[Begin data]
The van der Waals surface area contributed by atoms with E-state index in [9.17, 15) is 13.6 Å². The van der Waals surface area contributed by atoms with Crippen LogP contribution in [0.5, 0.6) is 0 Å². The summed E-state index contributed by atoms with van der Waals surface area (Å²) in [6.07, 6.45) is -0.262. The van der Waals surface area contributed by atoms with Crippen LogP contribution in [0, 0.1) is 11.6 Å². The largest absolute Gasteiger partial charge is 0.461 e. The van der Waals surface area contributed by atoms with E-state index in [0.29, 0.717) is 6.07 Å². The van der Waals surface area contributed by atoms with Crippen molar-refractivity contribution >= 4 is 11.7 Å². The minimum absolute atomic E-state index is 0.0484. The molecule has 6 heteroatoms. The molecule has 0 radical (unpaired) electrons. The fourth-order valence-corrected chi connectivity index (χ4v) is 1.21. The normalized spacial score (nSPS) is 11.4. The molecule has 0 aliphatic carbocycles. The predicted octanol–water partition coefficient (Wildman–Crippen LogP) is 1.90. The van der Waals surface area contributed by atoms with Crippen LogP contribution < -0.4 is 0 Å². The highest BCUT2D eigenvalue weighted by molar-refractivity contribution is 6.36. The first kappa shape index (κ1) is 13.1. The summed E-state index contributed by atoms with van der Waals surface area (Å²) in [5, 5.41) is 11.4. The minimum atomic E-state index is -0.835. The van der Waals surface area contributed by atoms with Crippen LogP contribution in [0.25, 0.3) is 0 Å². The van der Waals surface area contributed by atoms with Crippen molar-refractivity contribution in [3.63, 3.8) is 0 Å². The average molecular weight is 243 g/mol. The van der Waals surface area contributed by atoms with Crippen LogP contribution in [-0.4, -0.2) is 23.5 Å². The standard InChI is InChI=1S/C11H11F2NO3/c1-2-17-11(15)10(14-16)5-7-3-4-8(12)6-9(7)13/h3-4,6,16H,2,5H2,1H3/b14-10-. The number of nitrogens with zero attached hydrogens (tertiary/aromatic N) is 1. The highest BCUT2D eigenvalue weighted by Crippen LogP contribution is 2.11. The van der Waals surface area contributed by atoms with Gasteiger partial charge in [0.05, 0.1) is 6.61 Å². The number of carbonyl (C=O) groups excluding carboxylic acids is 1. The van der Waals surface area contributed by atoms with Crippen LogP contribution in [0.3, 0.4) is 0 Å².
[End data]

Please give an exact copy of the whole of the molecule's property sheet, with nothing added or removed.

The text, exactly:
The van der Waals surface area contributed by atoms with E-state index in [9.17, 15) is 13.6 Å². The van der Waals surface area contributed by atoms with Crippen LogP contribution in [0.5, 0.6) is 0 Å². The summed E-state index contributed by atoms with van der Waals surface area (Å²) in [6.07, 6.45) is -0.262. The van der Waals surface area contributed by atoms with Crippen LogP contribution in [0, 0.1) is 11.6 Å². The largest absolute Gasteiger partial charge is 0.461 e. The van der Waals surface area contributed by atoms with E-state index in [0.29, 0.717) is 6.07 Å². The van der Waals surface area contributed by atoms with Crippen molar-refractivity contribution >= 4 is 11.7 Å². The minimum absolute atomic E-state index is 0.0484. The molecule has 6 heteroatoms. The molecule has 0 radical (unpaired) electrons. The fourth-order valence-corrected chi connectivity index (χ4v) is 1.21. The normalized spacial score (nSPS) is 11.4. The molecule has 0 aliphatic carbocycles. The predicted octanol–water partition coefficient (Wildman–Crippen LogP) is 1.90. The van der Waals surface area contributed by atoms with Crippen LogP contribution < -0.4 is 0 Å². The highest BCUT2D eigenvalue weighted by molar-refractivity contribution is 6.36. The first kappa shape index (κ1) is 13.1. The summed E-state index contributed by atoms with van der Waals surface area (Å²) in [5, 5.41) is 11.4. The minimum atomic E-state index is -0.835. The van der Waals surface area contributed by atoms with Crippen LogP contribution in [0.25, 0.3) is 0 Å². The van der Waals surface area contributed by atoms with Crippen molar-refractivity contribution in [3.63, 3.8) is 0 Å². The average molecular weight is 243 g/mol. The van der Waals surface area contributed by atoms with Crippen LogP contribution in [-0.4, -0.2) is 23.5 Å². The standard InChI is InChI=1S/C11H11F2NO3/c1-2-17-11(15)10(14-16)5-7-3-4-8(12)6-9(7)13/h3-4,6,16H,2,5H2,1H3/b14-10-. The number of nitrogens with zero attached hydrogens (tertiary/aromatic N) is 1. The highest BCUT2D eigenvalue weighted by Crippen LogP contribution is 2.11. The van der Waals surface area contributed by atoms with Gasteiger partial charge in [0.05, 0.1) is 6.61 Å². The number of carbonyl (C=O) groups excluding carboxylic acids is 1. The van der Waals surface area contributed by atoms with Crippen LogP contribution in [0.3, 0.4) is 0 Å².